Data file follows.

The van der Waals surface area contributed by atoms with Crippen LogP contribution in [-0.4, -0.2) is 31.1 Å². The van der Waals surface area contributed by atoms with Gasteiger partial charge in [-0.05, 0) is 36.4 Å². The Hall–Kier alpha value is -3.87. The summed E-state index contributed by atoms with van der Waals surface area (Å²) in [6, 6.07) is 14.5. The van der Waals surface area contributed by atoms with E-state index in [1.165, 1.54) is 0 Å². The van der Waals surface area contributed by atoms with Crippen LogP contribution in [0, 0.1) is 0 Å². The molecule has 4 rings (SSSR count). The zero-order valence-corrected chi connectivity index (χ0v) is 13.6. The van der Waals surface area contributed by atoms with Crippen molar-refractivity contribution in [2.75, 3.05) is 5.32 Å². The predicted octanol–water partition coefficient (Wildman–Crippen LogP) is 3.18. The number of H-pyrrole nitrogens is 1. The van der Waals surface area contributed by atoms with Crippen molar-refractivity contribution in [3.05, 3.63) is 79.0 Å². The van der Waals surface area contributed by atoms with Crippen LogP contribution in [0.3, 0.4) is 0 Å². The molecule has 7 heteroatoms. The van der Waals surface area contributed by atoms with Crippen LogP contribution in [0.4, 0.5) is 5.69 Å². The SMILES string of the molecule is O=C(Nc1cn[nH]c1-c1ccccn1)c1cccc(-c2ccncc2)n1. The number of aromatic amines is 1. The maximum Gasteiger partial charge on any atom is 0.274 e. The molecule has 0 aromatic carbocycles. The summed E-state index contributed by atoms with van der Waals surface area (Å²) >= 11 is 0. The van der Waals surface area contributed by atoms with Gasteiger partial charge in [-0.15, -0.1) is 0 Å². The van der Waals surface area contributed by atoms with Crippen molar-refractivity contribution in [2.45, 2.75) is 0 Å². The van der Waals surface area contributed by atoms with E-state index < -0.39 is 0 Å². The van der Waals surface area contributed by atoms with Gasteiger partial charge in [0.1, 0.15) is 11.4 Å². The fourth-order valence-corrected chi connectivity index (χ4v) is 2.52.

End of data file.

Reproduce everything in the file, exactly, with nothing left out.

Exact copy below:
The van der Waals surface area contributed by atoms with Crippen LogP contribution in [-0.4, -0.2) is 31.1 Å². The van der Waals surface area contributed by atoms with Gasteiger partial charge in [-0.05, 0) is 36.4 Å². The Hall–Kier alpha value is -3.87. The summed E-state index contributed by atoms with van der Waals surface area (Å²) in [6, 6.07) is 14.5. The van der Waals surface area contributed by atoms with E-state index in [1.165, 1.54) is 0 Å². The van der Waals surface area contributed by atoms with Crippen LogP contribution in [0, 0.1) is 0 Å². The molecule has 4 rings (SSSR count). The zero-order valence-corrected chi connectivity index (χ0v) is 13.6. The van der Waals surface area contributed by atoms with Crippen molar-refractivity contribution in [2.75, 3.05) is 5.32 Å². The predicted octanol–water partition coefficient (Wildman–Crippen LogP) is 3.18. The number of H-pyrrole nitrogens is 1. The van der Waals surface area contributed by atoms with Crippen molar-refractivity contribution in [3.05, 3.63) is 79.0 Å². The van der Waals surface area contributed by atoms with Crippen LogP contribution in [0.3, 0.4) is 0 Å². The molecule has 7 heteroatoms. The van der Waals surface area contributed by atoms with Crippen LogP contribution in [0.4, 0.5) is 5.69 Å². The SMILES string of the molecule is O=C(Nc1cn[nH]c1-c1ccccn1)c1cccc(-c2ccncc2)n1. The number of aromatic amines is 1. The maximum Gasteiger partial charge on any atom is 0.274 e. The molecule has 0 aromatic carbocycles. The summed E-state index contributed by atoms with van der Waals surface area (Å²) >= 11 is 0. The van der Waals surface area contributed by atoms with Gasteiger partial charge in [-0.15, -0.1) is 0 Å². The van der Waals surface area contributed by atoms with Crippen molar-refractivity contribution in [2.45, 2.75) is 0 Å². The van der Waals surface area contributed by atoms with E-state index < -0.39 is 0 Å². The van der Waals surface area contributed by atoms with Gasteiger partial charge in [0.1, 0.15) is 11.4 Å². The fourth-order valence-corrected chi connectivity index (χ4v) is 2.52.